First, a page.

That exceptionally light touch continued throughout Xi’s Zero-COVID, too, even as the situation grew dire.

Yet, at last fall’s 20th Party Congress you could see the cracks forming. As China’s currency plummeted, no thanks to authorities including Pan Gongsheng, the PBOC’s Deputy Governor at the time who was in charge of SAFE, the country’s foreign exchange reserves and their use. Right when CNY was at its lowest, suddenly everything changed; they ditched Zero-COVID and put in its place Reopening©.

We never knew just who was responsible though I think we can now guess, various clues scattered around a sudden bout of palace intrigue.

Back in March, while the world was distracted by some US banks and one Swiss giant, Yi Gang was reappointed to his post atop the PBOC even though he had reached retirement age. Sure, Yi’s predecessor Zhou Xiaochuan lasted 15 years in office, long after he had aged to 65, yet Yi was no Zhou.

To start with, Zhou like his predecessor had been both leader of the PBOC as well as its top Communist official. Yi wasn’t; the latter role belonged to Guo Shuqing. It had suggested some distance between Yi and the Party, particularly Xi.

Yet, he was reappointed in March anyway in a move that was claimed to be “continuity.” Sure, but continuing what?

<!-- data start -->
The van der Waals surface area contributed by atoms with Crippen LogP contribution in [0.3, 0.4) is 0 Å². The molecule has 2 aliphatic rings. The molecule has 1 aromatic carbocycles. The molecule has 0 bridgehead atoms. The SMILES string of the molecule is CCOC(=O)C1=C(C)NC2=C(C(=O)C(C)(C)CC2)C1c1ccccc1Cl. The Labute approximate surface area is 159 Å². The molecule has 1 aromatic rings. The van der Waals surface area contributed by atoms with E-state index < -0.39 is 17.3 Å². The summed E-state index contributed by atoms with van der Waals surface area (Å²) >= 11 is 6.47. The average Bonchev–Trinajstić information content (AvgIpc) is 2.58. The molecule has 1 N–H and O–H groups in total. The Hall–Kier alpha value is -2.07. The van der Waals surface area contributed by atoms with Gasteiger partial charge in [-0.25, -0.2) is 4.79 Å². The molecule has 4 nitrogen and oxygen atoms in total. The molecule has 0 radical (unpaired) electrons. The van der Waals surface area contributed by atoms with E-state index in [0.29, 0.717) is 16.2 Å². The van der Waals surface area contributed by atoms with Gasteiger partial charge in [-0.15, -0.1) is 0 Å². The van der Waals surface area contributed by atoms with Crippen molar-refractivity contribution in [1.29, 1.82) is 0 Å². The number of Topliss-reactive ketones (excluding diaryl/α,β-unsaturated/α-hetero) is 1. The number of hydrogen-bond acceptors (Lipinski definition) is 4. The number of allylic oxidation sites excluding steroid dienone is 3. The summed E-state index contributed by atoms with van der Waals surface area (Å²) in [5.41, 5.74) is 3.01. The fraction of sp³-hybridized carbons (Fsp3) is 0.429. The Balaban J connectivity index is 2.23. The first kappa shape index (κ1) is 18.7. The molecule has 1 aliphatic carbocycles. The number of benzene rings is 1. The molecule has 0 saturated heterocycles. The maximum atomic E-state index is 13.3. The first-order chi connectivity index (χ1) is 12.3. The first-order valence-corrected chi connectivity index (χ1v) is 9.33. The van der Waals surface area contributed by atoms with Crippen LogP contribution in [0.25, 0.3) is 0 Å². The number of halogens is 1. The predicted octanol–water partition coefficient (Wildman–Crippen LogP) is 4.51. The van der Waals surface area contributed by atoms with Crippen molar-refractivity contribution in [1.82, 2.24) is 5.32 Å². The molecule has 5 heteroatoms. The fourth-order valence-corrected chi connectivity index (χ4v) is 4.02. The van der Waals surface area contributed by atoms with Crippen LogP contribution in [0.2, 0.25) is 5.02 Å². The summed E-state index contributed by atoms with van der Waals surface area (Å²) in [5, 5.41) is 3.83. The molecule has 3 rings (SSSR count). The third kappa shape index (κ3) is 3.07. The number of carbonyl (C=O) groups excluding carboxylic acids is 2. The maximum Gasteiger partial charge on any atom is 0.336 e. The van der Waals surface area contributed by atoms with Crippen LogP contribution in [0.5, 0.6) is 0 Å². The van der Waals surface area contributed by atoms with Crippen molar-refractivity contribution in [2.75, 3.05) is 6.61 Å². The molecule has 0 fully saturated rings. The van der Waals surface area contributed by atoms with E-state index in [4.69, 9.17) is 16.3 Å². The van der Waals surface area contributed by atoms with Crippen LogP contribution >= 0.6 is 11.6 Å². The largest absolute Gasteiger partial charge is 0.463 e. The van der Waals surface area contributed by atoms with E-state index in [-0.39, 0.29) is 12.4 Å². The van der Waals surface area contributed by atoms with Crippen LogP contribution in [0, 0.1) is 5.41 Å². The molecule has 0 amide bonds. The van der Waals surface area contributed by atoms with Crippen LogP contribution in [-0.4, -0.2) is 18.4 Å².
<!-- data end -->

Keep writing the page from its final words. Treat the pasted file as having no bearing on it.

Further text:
Reopening©, it seems.

Yi has consistently counseled patience on China’s recovery no matter what. Given what we know now, it seems reasonable he had been instrumental in the U-turn on Zero-COVID last year, likely, in my view, using the potential of reopening as it might set the Chinese economy back on track as the final argument (along with how that potential would rescue plummeting CNY).

It worked…for a short time.

While CNY turned around and surged, it only lasted until mid-January. The initial economic recovery may have wowed Western Economists, but they are wowed by anything China does at any time. Internally, officials knew it was at best a struggle.

Yi recommended persistence anyway and was given it in March…along with a length of political rope. The situation hasn’t gotten better, growing worse across every single metric and dimension. Most of all, CNY is right back where it had been at the lowest point of Zero-COVID only with no Reopening© plans anywhere to save it this time.

Instead, right at the end of June, the PBOC suddenly began to take a more proactive approach to yuan management, fixing the daily midpoint or central parity far “stronger” day after day throughout July attempting to coax the exchange rate higher. And to give the coaxing some tangible oomph, China’s big commercials have been regularly spotted supplying scarce dollars, relending to local and offshore participants what they can more easily borrow via eurodollar swaps.

Unlikely it is just coincidence that on July 1, just a few days after the currency tactic was introduced, Pan Gongsheng was himself introduced as the PBOC’s new Party boss. Then this week, Yi Gang was suddenly given his retirement, leaving Pan to hold both top jobs like Zhou had.